For the first time since 2005, growth in new rental housing slowed down. Are there really enough apartments to meet demand?
For more than a decade, the number of renter households in the U.S. has expanded year after year, sometimes by more than 1 million renters a year. This year, the explosion of renters in the wake of the foreclosure crisis has maybe, finally, begun to fade: For the first time since 2004, the number of renter households declined.
Twelve years of growth has permanently transformed the housing landscape. High-income earners account for a much larger share of renters in the U.S. today than they did when the growth spurt began in 2005. Between 2006 and 2016, the share of households earning more than $100,000 who rented their housing grew from 12 percent to 18 percent—a spike of nearly 3 million people, or almost one-third of the 9.9 million increase in renters overall.
This is a shift with big implications for high-cost cities and the economy at large. As a report from Harvard University’s Joint Center for Housing Studies explains, it’s a testament to the reach and depth of the foreclosure crisis that so many former homeowners or would-be homeowners instead joined the ranks of renters. But even though the expansion of the renter class may be slowing, the changes in rental housing, and in the people who choose to rent, are here for good.
The new normal, according to the report, is one in which renters are older, wealthier, and more likely to have children. Between 2006 and 2016, the median age of renters in the U.S. jumped from 36 to 40. Families with children now represent a larger share of renter households (33 percent) than homeowner households (30 percent). Thanks to an influx of white households, renters also more closely resemble the U.S. as a whole demographically, much more so than homeowners do.
Much of the expansion in rental housing came in the conversion of single-family homes traditionally reserved for homebuyers with children. Between 2006 and 2016, the report reads, “the number of single-family homes available for rent increased by nearly 4 million, lifting the total to 18.2 million.” Adding to single-family home conversions was a multifamily construction boom in major metro downtown areas and commercial corridors.
Rising apartment and condo buildings, the source of great agitas in rapidly gentrifying cities and neighborhoods, shows where a large and growing share of renters have decided to hang their hats. In these areas, soaring costs for three “L” factors—labor, land, and lumber (or materials)—have conspired to produce rental buildings that overwhelmingly cater to high-income households. Between 2011 and 2016, the median monthly rent jumped by 27 percent, to $1,480, mostly because rental housing is so expensive to build where renters want to live.
This would be fine if incomes were keeping up with the costs of living, but they just aren’t. For a household to pay $1,480 a month but not spend more than 30 percent of their income on rent, a household needs to make at least $59,000. The median renter income is $37,300. That isn’t enough to live affordably.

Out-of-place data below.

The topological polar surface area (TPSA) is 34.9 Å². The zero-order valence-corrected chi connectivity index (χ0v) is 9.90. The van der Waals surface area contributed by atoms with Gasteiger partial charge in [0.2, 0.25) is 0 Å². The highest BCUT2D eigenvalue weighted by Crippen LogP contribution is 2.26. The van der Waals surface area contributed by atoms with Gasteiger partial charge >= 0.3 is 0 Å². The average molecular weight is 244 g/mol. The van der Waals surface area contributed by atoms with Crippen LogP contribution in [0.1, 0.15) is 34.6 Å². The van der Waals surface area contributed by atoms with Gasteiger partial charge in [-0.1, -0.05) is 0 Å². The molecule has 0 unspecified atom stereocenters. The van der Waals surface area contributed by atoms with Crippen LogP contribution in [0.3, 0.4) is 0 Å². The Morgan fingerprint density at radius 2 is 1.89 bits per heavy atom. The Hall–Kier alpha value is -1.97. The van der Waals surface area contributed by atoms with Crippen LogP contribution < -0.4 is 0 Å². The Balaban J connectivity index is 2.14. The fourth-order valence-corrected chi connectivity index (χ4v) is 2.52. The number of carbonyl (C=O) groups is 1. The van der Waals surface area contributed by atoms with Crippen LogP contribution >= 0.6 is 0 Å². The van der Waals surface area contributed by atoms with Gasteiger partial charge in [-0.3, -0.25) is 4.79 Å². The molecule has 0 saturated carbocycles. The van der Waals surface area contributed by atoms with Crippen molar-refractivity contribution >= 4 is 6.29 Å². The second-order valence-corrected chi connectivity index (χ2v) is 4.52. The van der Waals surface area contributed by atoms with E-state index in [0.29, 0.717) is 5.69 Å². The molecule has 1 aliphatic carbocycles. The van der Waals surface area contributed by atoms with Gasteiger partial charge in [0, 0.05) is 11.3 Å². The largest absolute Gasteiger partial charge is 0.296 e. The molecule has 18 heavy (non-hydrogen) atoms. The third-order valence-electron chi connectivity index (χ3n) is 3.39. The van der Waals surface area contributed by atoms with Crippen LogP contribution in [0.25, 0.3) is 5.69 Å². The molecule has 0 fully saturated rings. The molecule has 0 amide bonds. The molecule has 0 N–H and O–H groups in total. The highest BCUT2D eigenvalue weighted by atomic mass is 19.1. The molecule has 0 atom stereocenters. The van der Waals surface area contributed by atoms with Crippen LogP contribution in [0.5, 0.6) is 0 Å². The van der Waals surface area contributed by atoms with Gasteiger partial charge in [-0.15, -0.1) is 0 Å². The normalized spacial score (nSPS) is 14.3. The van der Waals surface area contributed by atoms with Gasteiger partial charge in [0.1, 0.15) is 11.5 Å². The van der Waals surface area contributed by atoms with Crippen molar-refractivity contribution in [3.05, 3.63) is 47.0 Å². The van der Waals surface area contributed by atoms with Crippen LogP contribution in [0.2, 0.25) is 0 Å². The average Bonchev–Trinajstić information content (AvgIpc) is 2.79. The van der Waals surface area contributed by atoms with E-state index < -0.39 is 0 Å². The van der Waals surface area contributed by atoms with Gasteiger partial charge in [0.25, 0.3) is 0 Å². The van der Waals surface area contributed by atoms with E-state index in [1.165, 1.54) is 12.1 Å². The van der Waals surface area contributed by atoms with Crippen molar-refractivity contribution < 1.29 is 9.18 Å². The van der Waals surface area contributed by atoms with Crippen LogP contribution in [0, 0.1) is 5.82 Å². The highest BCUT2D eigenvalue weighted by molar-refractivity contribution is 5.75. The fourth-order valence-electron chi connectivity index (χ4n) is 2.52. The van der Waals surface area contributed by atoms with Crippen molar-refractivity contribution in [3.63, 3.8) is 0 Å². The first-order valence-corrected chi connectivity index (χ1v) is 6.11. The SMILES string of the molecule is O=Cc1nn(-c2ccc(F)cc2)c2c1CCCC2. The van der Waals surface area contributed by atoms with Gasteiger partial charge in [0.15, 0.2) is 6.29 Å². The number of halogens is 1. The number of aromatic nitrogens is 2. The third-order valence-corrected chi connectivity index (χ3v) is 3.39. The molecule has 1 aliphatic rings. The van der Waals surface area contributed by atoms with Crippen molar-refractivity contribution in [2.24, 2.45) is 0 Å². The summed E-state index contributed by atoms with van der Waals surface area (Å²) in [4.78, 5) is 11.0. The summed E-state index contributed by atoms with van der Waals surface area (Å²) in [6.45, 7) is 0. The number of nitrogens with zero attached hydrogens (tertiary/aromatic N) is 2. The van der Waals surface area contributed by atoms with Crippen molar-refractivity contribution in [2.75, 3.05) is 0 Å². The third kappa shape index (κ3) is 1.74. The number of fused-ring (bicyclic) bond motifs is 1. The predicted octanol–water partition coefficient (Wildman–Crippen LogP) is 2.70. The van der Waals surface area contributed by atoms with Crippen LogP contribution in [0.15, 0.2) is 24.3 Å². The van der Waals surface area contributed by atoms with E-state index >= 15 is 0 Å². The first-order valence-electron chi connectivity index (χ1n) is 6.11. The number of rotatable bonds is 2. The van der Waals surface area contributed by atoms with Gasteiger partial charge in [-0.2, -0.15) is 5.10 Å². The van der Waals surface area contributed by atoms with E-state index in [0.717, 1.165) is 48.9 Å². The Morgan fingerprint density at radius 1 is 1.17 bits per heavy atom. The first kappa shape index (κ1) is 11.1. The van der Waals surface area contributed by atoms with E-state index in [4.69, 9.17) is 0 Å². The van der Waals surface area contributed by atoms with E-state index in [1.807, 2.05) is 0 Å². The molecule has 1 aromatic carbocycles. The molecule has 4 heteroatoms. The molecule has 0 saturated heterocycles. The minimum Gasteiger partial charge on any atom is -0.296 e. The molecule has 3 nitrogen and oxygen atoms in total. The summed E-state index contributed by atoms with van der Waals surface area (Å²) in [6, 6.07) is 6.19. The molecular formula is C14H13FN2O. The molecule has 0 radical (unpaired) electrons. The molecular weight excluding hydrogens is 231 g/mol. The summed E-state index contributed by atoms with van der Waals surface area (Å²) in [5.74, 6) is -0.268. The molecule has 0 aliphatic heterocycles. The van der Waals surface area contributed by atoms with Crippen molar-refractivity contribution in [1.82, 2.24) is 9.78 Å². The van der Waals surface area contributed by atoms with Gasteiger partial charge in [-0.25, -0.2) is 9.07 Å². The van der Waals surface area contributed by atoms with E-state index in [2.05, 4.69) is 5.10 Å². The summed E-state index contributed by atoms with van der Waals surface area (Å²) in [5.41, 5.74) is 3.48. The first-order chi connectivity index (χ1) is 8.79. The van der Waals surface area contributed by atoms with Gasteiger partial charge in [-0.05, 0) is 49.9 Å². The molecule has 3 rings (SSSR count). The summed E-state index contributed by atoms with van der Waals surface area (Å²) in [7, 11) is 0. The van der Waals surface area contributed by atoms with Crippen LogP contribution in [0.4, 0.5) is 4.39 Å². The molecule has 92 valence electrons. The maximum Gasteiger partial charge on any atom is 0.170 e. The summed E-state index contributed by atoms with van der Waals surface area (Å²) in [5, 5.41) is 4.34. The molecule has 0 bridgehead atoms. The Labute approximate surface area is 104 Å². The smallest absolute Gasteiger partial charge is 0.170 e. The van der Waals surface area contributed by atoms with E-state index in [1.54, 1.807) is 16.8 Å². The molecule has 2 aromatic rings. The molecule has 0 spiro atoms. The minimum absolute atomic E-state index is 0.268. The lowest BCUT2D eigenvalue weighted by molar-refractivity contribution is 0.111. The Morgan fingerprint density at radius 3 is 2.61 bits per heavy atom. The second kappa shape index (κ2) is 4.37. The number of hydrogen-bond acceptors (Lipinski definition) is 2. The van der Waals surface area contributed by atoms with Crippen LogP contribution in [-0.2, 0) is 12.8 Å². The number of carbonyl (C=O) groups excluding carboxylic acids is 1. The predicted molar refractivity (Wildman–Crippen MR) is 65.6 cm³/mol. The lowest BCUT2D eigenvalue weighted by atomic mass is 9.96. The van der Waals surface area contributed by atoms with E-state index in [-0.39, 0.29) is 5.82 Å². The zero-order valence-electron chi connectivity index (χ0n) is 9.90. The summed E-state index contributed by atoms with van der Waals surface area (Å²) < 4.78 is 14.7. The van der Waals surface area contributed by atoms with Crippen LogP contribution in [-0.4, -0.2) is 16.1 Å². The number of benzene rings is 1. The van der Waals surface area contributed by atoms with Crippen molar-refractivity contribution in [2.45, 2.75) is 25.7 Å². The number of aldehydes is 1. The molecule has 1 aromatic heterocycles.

Over the last two years, the pressure on some renters has eased a little bit. The number of cost-burdened households (those paying more than 30 percent of their income toward rent) fell from 21.3 million in 2014 to 20.8 million in 2016. The number of severely cost burdened households (those with rents accounting for more than half their income) dipped too, from 11.4 million to 11.0 million.
The problem is the sheer number of people caught up in the crisis as it unfolded over the last decade. The explosion in renters was matched by an astronomic rise in households who can’t afford their rent. It will take full-on rent triage to heal the damage of the foreclosure crisis. “At the average rate of improvement from 2014 to 2016, it would take another 24 years for the number of cost-burdened renters to return to the 2001 level,” the report reads, ominously.
The next steps taken by the federal government could either lock in the modest gains that renters have made just recently—or quickly reverse them.
Tax reform will be especially important to the future of housing. One of the main instruments for building affordable housing for the most vulnerable families, the Low-Income Housing Tax Credit, could see its value diminished if the corporate tax rate is slashed. One version of the tax-reform bill threatened to eliminate part of the housing tax credit program altogether. And while Congress has yet to pass a new budget under the Trump administration, every proposal so far has included draconian cuts to public assistance, including housing aid.
A tax reform bill that squeezes the middle class after a decade, coupled with immediate budget cuts to low-income households, could return the country to foreclosure-crisis levels of renter despair. This is to say nothing about unpredictable threats, like a recession, or predicted changes, like looming demographic shifts as the bulk of the Baby Boomer generation retires and youngest Millennials form their own households. Over the last decade, the country has ended up with a renter class that’s older, wealthier, whiter, and has more children. That transformation may end up becoming permanent.